Work-life energy

How to Increase Your Energy, Confidence and Commitment

by
Belinda Jenkins

HCLI Contributor

We know that we can’t be our best-selves at work or home without taking care of ourselves, so why do we persist on investing in time over energy[1]?

Bright and early for breakfast, I was ready to participate in the Human Performance Institute's (HPI) Performance course. One of the coaches sat beside us and asked how we were feeling. I replied that I was excited but terrified in equal measure. I was ready to learn how to improve and regain my energy.

Acknowledging where you’re at

With my 360-survey from work colleagues, family and friends complete, I had insights that my inner voice was my harshest critic. In the group circle, I shared my mental and emotional fatigue. I had been in survival mode for a sustained period – trying to achieve a balance between work and home and putting others ahead of myself.

Why energy and time are not the same

Using our time effectively seems to be the cornerstone of successful leadership. But it’s the energy leaders bring to the equation that makes a difference. It’s important to reframe that energy management is not time management. The question is ‘How are you managing your energy?’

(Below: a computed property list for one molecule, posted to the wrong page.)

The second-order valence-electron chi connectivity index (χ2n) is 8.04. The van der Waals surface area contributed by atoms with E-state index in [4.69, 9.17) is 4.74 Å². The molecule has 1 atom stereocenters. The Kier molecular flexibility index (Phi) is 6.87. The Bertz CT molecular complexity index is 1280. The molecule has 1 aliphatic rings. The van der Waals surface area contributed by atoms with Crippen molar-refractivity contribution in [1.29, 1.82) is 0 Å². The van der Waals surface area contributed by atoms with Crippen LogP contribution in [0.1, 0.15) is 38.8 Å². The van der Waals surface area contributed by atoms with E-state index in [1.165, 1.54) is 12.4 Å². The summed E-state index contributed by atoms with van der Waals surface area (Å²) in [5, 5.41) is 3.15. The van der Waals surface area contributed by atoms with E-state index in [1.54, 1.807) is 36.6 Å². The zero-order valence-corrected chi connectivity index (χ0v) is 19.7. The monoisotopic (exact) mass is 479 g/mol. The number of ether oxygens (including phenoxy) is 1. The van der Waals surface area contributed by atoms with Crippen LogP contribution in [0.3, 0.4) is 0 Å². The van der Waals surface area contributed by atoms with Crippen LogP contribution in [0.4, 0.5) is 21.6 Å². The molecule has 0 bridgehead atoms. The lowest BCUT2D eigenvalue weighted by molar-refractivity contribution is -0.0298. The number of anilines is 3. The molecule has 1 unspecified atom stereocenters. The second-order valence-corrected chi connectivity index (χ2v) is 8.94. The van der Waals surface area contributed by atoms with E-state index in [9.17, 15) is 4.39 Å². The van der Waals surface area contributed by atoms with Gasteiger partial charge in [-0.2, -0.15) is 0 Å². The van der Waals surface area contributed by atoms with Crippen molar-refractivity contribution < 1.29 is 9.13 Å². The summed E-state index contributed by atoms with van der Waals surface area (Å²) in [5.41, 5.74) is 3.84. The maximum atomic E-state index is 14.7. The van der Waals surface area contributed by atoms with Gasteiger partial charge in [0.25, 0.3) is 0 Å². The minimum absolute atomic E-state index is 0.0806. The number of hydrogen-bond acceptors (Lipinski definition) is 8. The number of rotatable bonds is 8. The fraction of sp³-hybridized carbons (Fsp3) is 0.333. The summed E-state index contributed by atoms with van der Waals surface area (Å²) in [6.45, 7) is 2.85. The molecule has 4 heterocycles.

There are four types of energy

Physical energy is how tired we feel, and the things that directly affect it include, exercise, sleep and diet.

Mental energy includes our mood and our cognitive work and engagement.  Mental tasks can drain or energise us, but sustained levels of concentration can leave us feeling drained or mentally tired.

"Discovering and living your personal brilliant purpose brings energy, fulfilment, and wellbeing into your life” – Dr Jim Loehr

Emotional energy is the time we spend connecting and interacting with others. Positive and negative emotions and your ability to be self-aware is critically important for our relationships at work and home.

Spiritual energy “is what we get from doing something meaningful to us, something that speaks to our spirit—it can take the form of wisdom, compassion, integrity, joy, love, creativity or peace[2].” It makes sense that we are increasingly observing leaders seeking workplaces that can support purpose-driven values.

Johnson & Johnson Energy Management Model
HPI Energy Pyramid [3]

 

Purpose and leadership

To be my best self and discover my purpose, I went into the course seeking strategies to strengthen my mental and emotional energy.  

The difference between mental and emotional energy is focus and quality.[4] 

Our mental energy is about awareness in the present moment, improved concentration, and critical thinking.  It is also about the stories we tell ourselves and plays into our mental growth as a leader.

Our emotional energy is about how we “think and act” to perform and connect with others. Influencing our happiness and wellbeing, it embraces leadership traits such as compassion, gratitude and kindness.

Leadership strategies for mental and emotional energy

These actions can assist in reframing our self-talk or inner voice. Leaders need time to let their minds wander and be creative, and to have the focus and clarity they need to be their best selves.